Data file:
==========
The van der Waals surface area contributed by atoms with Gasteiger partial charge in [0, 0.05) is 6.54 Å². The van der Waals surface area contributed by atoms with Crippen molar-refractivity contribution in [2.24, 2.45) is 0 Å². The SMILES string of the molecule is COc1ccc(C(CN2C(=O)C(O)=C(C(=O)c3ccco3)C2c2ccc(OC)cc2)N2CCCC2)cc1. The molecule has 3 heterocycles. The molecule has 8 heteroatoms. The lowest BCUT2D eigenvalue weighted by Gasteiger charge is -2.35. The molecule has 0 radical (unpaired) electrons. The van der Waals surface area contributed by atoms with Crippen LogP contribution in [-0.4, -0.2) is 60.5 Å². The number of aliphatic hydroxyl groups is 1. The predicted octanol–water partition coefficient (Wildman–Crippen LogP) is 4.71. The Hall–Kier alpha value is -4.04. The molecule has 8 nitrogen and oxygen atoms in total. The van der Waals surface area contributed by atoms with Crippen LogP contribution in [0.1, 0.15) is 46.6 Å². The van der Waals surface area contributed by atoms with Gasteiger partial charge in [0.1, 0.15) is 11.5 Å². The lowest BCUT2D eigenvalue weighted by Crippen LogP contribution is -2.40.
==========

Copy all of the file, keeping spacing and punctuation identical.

The van der Waals surface area contributed by atoms with Gasteiger partial charge in [0, 0.05) is 6.54 Å². The van der Waals surface area contributed by atoms with Crippen molar-refractivity contribution in [2.24, 2.45) is 0 Å². The SMILES string of the molecule is COc1ccc(C(CN2C(=O)C(O)=C(C(=O)c3ccco3)C2c2ccc(OC)cc2)N2CCCC2)cc1. The molecule has 3 heterocycles. The molecule has 8 heteroatoms. The lowest BCUT2D eigenvalue weighted by Gasteiger charge is -2.35. The molecule has 0 radical (unpaired) electrons. The van der Waals surface area contributed by atoms with Crippen LogP contribution in [-0.4, -0.2) is 60.5 Å². The number of aliphatic hydroxyl groups is 1. The predicted octanol–water partition coefficient (Wildman–Crippen LogP) is 4.71. The Hall–Kier alpha value is -4.04. The molecule has 8 nitrogen and oxygen atoms in total. The van der Waals surface area contributed by atoms with Crippen LogP contribution in [0.1, 0.15) is 46.6 Å². The van der Waals surface area contributed by atoms with Gasteiger partial charge in [0.1, 0.15) is 11.5 Å². The lowest BCUT2D eigenvalue weighted by Crippen LogP contribution is -2.40.